Swedish court upholds Julian Assange arrest warrant
Decision clears the way for Wikileaks founder to be questioned about rape allegation
Wikileaks founder Julian Assange: a Swedish appeals court has upheld a warrant for his arrest over an allegation of rape, which he denies. Photograph: Dominic Lipinski/PA Wire
A Swedish appeals court has upheld the arrest warrant for Wikileaks founder Julian Assange, prolonging the six-year long legal stand off with prosecutors and clearing the way for him to be questioned in London next month.
Mr Assange (45) is wanted by Swedish authorities for questioning over allegations, which he denies, that he committed rape in 2010.
“The court of appeal shares the assessment of the district court that Julian Assange is still suspected on probable cause of rape,” the court said on Friday.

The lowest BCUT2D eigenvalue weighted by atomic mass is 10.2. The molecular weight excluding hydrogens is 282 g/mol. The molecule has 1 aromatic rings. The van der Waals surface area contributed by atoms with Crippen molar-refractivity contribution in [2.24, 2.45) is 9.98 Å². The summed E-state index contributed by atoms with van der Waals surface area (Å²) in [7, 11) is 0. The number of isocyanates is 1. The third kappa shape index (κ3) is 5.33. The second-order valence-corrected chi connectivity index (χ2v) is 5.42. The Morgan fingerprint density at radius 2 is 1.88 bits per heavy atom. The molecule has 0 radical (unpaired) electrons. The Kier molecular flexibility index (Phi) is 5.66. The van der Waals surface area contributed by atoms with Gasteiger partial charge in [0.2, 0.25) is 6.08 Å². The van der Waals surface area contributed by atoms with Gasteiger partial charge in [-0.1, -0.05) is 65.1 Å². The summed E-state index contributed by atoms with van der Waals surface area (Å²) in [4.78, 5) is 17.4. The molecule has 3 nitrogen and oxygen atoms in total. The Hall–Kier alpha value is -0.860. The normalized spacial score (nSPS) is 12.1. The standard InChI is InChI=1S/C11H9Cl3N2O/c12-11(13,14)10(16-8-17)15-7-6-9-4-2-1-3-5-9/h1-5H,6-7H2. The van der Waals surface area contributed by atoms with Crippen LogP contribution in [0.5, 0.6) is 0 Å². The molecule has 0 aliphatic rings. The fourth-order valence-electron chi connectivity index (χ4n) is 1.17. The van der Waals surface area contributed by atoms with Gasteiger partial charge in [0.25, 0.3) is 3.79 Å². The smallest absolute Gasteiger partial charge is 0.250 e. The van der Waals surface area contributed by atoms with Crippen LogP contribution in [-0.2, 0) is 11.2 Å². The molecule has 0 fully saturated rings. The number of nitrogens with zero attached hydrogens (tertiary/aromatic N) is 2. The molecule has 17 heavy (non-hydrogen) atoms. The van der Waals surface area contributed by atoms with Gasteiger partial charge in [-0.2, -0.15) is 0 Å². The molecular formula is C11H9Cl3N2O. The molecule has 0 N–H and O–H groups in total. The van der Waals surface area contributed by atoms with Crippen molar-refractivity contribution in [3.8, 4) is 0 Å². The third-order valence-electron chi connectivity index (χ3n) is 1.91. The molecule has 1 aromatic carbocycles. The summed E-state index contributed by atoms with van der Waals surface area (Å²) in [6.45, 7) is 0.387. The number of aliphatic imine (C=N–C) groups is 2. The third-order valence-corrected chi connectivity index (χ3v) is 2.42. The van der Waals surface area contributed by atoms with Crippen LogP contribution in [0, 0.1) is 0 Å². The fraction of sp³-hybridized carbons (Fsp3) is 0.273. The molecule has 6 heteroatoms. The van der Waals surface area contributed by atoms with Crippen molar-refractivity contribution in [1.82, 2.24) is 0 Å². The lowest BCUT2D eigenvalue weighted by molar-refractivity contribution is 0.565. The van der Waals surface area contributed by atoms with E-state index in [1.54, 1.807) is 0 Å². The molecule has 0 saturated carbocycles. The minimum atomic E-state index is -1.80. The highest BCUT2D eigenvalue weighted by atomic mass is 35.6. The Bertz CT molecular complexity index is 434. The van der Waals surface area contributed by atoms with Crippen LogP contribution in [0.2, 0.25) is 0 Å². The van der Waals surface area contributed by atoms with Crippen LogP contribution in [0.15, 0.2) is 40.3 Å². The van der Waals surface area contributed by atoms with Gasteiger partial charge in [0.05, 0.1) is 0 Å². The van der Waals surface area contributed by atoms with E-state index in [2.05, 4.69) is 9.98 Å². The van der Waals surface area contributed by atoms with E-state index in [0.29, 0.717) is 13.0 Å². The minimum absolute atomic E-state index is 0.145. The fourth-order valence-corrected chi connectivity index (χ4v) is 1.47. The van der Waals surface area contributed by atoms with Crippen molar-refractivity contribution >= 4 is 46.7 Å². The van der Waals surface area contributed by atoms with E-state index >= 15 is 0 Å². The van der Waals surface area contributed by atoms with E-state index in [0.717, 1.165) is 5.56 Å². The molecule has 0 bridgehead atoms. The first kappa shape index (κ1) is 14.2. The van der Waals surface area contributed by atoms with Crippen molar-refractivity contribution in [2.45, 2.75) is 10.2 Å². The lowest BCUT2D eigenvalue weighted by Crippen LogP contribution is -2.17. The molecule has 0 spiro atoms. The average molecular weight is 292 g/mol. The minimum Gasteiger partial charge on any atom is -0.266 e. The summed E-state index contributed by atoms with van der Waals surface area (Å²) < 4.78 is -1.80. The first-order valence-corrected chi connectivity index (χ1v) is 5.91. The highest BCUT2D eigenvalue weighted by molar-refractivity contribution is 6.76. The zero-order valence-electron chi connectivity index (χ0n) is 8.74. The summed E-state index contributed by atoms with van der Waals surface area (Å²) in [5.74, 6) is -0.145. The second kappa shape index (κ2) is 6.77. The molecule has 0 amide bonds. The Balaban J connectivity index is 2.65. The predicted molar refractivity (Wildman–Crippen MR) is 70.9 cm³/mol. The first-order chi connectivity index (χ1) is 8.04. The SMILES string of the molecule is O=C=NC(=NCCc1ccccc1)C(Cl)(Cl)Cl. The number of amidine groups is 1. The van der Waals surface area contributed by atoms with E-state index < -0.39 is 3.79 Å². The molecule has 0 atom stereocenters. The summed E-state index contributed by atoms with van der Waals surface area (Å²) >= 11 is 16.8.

Mr Assange avoided possible extradition to Sweden by taking refuge in Ecuador’s London embassy in 2012. He says he fears further extradition to the United States, where a criminal investigation into the activities of Wikileaks is ongoing.
Per Samuelson, a Swedish lawyer representing Mr Assange, said he had not yet talked to his client. “I assume we will appeal, it would be strange if we did not,” he said.
The court said the lengthy deadlock and the previous passivity of Swedish prosecutors in pursuing the investigation were arguments for setting aside the warrant, but there remained a strong public interest argument for it remaining in place.
“At present, continued detention therefore appears to be both effective and necessary so as to be able to move the investigation forward,” the court said.
Ecuador has set an October 17th date for questioning Mr Assange at its London embassy.
Swedish prosecutors have said the questioning will be conducted by an Ecuadorian prosecutor.
The latest request by Mr Assange to have the warrant for his arrest overturned came after a UN panel in February said his stay at the Ecuadorian embassy equalled arbitrary detention, that he should be let go and be awarded compensation.